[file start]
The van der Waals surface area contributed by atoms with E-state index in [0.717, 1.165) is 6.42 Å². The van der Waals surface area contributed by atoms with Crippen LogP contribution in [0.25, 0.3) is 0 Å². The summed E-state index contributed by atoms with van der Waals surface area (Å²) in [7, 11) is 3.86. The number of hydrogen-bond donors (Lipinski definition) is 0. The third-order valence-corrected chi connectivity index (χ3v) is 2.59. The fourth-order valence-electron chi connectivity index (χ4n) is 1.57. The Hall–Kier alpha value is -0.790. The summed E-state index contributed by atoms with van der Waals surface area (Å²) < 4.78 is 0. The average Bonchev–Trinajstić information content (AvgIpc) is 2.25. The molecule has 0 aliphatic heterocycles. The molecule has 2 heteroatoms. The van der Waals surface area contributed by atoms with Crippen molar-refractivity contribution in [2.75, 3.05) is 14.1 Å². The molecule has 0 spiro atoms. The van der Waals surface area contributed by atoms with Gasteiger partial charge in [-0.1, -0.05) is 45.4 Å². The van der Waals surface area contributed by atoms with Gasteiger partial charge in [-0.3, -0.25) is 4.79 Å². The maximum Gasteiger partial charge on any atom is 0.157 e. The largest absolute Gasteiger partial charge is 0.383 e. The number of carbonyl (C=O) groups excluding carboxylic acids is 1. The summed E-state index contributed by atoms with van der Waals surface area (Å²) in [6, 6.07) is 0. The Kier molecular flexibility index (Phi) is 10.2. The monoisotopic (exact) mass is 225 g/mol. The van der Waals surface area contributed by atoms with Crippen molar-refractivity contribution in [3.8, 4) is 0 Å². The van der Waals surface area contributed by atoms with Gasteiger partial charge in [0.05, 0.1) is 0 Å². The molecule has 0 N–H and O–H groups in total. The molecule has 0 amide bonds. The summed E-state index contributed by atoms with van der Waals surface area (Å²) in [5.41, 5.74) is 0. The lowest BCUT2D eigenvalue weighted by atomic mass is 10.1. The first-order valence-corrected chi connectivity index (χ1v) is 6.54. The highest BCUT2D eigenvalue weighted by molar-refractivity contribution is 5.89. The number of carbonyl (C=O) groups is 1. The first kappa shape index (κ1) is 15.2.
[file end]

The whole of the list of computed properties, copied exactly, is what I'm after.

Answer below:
The van der Waals surface area contributed by atoms with E-state index in [0.717, 1.165) is 6.42 Å². The van der Waals surface area contributed by atoms with Crippen LogP contribution in [0.25, 0.3) is 0 Å². The summed E-state index contributed by atoms with van der Waals surface area (Å²) in [7, 11) is 3.86. The number of hydrogen-bond donors (Lipinski definition) is 0. The third-order valence-corrected chi connectivity index (χ3v) is 2.59. The fourth-order valence-electron chi connectivity index (χ4n) is 1.57. The Hall–Kier alpha value is -0.790. The summed E-state index contributed by atoms with van der Waals surface area (Å²) < 4.78 is 0. The average Bonchev–Trinajstić information content (AvgIpc) is 2.25. The molecule has 0 aliphatic heterocycles. The molecule has 2 heteroatoms. The van der Waals surface area contributed by atoms with Crippen molar-refractivity contribution in [2.75, 3.05) is 14.1 Å². The molecule has 0 spiro atoms. The van der Waals surface area contributed by atoms with Gasteiger partial charge in [-0.1, -0.05) is 45.4 Å². The van der Waals surface area contributed by atoms with Gasteiger partial charge in [-0.3, -0.25) is 4.79 Å². The maximum Gasteiger partial charge on any atom is 0.157 e. The largest absolute Gasteiger partial charge is 0.383 e. The number of carbonyl (C=O) groups excluding carboxylic acids is 1. The summed E-state index contributed by atoms with van der Waals surface area (Å²) in [6, 6.07) is 0. The Kier molecular flexibility index (Phi) is 10.2. The monoisotopic (exact) mass is 225 g/mol. The van der Waals surface area contributed by atoms with Crippen molar-refractivity contribution in [3.8, 4) is 0 Å². The van der Waals surface area contributed by atoms with Gasteiger partial charge in [0.05, 0.1) is 0 Å². The molecule has 0 N–H and O–H groups in total. The molecule has 0 amide bonds. The summed E-state index contributed by atoms with van der Waals surface area (Å²) in [5.41, 5.74) is 0. The lowest BCUT2D eigenvalue weighted by atomic mass is 10.1. The first-order valence-corrected chi connectivity index (χ1v) is 6.54. The highest BCUT2D eigenvalue weighted by molar-refractivity contribution is 5.89. The number of carbonyl (C=O) groups is 1. The first kappa shape index (κ1) is 15.2.